The resulting rise in corporate profits from deep cuts in workforce cost is undoubtedly what is powering the stock market. But as a recent much-cited article by Nicholas Eberstadt in Commentary magazine points out, things are much worse in the U.S. than most people in America’s “elite” classes – those who are comfortably employed, or otherwise financially comfortable – are aware. As Eberstadt says, “the Great American Escalator, which had lifted successive generations of Americans to ever higher standards of living and social well-being, broke down” around the year 2000, “and broke down very badly.”
The reason is a combination of the replacement of American labor by automation as well as by cheaper offshore labor. But in the future it will be primarily the replacement of labor by robots – not only American labor, but all labor.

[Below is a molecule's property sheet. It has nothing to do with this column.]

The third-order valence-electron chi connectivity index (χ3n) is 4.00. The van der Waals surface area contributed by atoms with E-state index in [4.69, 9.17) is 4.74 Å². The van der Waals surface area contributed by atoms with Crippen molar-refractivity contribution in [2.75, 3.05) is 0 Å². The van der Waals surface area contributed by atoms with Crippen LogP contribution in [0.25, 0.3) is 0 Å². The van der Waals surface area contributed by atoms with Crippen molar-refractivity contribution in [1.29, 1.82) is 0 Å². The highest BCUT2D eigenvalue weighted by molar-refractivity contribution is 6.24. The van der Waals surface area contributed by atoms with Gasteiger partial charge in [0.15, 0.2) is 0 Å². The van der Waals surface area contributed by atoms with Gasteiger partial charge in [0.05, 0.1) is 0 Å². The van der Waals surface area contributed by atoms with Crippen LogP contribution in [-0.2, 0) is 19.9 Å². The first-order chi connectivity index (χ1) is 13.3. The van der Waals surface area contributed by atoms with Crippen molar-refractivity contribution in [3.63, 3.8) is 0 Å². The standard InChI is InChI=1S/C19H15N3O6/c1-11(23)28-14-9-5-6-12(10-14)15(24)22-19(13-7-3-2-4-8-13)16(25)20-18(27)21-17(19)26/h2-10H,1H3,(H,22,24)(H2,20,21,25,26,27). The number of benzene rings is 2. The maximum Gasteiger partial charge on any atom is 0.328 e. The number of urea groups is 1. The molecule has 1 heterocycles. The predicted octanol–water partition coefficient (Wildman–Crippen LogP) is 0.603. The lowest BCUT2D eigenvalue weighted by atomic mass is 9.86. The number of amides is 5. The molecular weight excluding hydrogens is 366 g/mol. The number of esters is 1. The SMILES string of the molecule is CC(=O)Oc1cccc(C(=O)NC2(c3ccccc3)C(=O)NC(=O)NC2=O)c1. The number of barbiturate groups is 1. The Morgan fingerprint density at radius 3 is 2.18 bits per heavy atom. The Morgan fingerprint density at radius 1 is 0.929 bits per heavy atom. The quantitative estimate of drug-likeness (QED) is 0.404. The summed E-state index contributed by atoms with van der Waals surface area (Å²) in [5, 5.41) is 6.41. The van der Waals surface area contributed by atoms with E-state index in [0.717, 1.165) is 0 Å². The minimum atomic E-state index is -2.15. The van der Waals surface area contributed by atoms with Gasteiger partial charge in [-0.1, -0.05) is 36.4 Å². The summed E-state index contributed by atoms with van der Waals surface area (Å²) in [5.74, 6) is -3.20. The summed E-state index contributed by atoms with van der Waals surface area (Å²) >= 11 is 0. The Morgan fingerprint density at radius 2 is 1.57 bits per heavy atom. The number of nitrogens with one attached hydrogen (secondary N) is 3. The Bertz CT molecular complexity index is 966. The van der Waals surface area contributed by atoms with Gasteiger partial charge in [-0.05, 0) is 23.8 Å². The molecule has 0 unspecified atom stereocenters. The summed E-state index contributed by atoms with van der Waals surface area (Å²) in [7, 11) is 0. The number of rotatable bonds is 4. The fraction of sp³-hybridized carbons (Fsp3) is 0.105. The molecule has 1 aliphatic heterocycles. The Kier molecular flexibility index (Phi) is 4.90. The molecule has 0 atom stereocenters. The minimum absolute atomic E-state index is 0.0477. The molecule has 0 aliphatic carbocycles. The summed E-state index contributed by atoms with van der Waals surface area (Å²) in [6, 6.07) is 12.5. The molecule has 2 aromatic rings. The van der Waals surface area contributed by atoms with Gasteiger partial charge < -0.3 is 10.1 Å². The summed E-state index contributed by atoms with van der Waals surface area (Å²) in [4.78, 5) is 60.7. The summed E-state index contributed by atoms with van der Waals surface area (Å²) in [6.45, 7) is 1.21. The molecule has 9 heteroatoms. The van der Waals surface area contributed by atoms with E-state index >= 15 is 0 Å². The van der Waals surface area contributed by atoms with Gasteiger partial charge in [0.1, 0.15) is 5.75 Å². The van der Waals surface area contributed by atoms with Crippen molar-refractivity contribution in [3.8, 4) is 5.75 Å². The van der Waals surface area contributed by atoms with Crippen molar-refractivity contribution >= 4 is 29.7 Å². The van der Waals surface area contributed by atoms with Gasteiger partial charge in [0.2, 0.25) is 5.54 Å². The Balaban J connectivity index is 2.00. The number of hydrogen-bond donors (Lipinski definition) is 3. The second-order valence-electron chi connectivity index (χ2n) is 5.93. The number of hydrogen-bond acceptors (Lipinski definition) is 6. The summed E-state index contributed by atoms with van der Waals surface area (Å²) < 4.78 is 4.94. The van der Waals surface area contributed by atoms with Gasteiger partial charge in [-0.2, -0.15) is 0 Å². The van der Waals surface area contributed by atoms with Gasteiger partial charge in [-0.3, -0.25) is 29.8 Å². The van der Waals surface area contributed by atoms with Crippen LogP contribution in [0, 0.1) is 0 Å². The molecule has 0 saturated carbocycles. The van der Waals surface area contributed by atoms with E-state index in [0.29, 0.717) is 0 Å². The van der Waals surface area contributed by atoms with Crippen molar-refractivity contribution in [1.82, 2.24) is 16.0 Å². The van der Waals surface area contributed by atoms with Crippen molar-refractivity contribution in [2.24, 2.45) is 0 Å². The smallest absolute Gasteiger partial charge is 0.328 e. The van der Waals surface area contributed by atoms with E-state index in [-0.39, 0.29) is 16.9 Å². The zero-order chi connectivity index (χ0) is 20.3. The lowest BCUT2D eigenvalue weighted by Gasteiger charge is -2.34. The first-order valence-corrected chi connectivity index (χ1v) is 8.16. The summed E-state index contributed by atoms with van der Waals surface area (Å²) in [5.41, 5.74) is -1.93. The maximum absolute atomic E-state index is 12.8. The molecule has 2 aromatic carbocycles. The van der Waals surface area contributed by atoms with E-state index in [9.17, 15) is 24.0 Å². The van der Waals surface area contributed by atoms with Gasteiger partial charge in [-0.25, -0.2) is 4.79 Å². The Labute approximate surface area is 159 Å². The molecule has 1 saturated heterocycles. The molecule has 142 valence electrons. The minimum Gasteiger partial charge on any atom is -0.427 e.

If that is the case, then the Great American Escalator that has historically lifted up the working class may not be the only thing broken. If the laboring class that makes up the vast majority of the population cannot earn, then it cannot spend. Eventually this has to negatively affect corporate profits.
Can the top one percent – those who will continue to earn vast amounts, because either they were lucky winners in the winner-take-all competition, or they were those who provided the capital, to which returns are large – alone power the economy? Can they spend enough to keep the economy moving at a brisk pace?
This seems unlikely. As Ford says, “A single very wealthy person may buy a very nice car, or perhaps even a dozen such cars. But he or she is not going to buy thousands of automobiles.”